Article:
Hal McClure dies, Hal McClure, who covered two Arab-Israeli wars after turning a passion for travel and the written word into a career as a foreign correspondent for The Associated Press, has died in California. He was 92.
McClure died Sunday at a Laguna Hills hospital following surgery to relieve a blood clot on his brain from a recent fall, according to his sister, Virginia McClure.
McClure spent 21 years overseas for the AP beginning in the mid-1950s.
He said he knew he wanted to be a reporter after joining a journalism club at San Fernando High School in Los Angeles. But his career was put on hold by a stint in the Air Force, where he served as a pilot and flight instructor.
"When he got out of the service, his goal was to get a newspaper job and get married," said Stan Walsh, a longtime friend.
McClure did both, in short order. He landed a job as a general assignment reporter at a small newspaper in Central California and wed his sweetheart, Dorothy. It was a marriage that lasted nearly five decades, until her death several years ago.
After a few itinerant years at various papers across California, the AP in Los Angeles offered McClure a job covering Hollywood. He accepted, with the hope of eventually getting a foreign posting.
During his stint on the entertainment beat, he was one of the first reporters on the scene of a car crash that took an eye from Sammy Davis Jr.
His first foreign assignment took him to Singapore, and afterward he was appointed correspondent in Malaysia. One of the big stories he covered at the time was the 1961 disappearance — still unresolved — of Michael Rockefeller, son of New York governor and presidential hopeful Nelson Rockefeller.
McClure covered the search in New Guinea, where the 23-year-old was studying tribal cultures.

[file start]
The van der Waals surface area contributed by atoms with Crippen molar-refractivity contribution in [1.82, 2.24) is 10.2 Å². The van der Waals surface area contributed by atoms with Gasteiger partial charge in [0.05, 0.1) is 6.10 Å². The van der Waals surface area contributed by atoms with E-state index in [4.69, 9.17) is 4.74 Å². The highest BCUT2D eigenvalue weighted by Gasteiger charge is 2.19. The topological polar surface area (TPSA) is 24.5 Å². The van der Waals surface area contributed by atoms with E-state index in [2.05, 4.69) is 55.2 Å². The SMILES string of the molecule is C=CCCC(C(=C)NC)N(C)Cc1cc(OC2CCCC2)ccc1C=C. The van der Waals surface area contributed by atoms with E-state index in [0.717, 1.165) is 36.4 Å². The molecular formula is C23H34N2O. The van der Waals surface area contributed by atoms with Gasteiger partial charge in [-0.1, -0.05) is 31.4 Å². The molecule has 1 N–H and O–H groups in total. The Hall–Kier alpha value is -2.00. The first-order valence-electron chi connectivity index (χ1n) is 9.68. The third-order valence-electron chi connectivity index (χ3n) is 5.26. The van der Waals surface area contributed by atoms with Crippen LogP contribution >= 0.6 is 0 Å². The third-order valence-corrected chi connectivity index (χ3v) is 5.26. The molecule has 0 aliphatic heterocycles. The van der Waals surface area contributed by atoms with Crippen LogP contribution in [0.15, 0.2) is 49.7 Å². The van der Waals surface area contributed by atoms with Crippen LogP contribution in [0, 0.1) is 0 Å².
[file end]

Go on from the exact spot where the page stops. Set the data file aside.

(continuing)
McClure was transferred to Turkey in 1962, a posting that also put him in charge of Israel and Cyprus. He covered the 1964 visit of Pope Paul VI to the Holy Land — the first by any pontiff — and the violence in ethnically divided Cyprus.
Nearing the end of his Turkey assignment, McClure presciently advised New York headquarters to place his successor in Tel Aviv. Instead, he was moved there, according to his autobiography.
Weeks later, the 1967 war broke out. Six years after that, he was directing coverage of another Arab-Israeli war.
McClure had hired Marcus Eliason as the new bureau's messenger. He was one of several beginners who trained under the tutelage of McClure.
"Hal was a firm but kind employer and a good friend," said Eliason, now an international editor with AP in New York. "He was steeped in the fundamentals of journalism — accuracy, fairness, speed, directness of prose, alertness to both sides of every story. He sought to instil these qualities in all the journalists who started out in his bureau, and having himself gotten into the profession on the bottom rung, he was generous in giving other neophytes opportunities to cover big stories."
After his final AP assignment, as chief of bureau in Newark, N.J., McClure retired from the AP and became a film documentarian, travelling around the world with his wife to produce films about their treks.
When they weren't travelling, the couple gave lectures and presented their short films to audiences around the U.S. He continued to work into his 90s, publishing the autobiography, "Adventuring," last year.
Much of his work was featured in Travel Adventure Documentary magazine, where he was an editor.
McClure is survived by his sister.
Funeral plans were pending.
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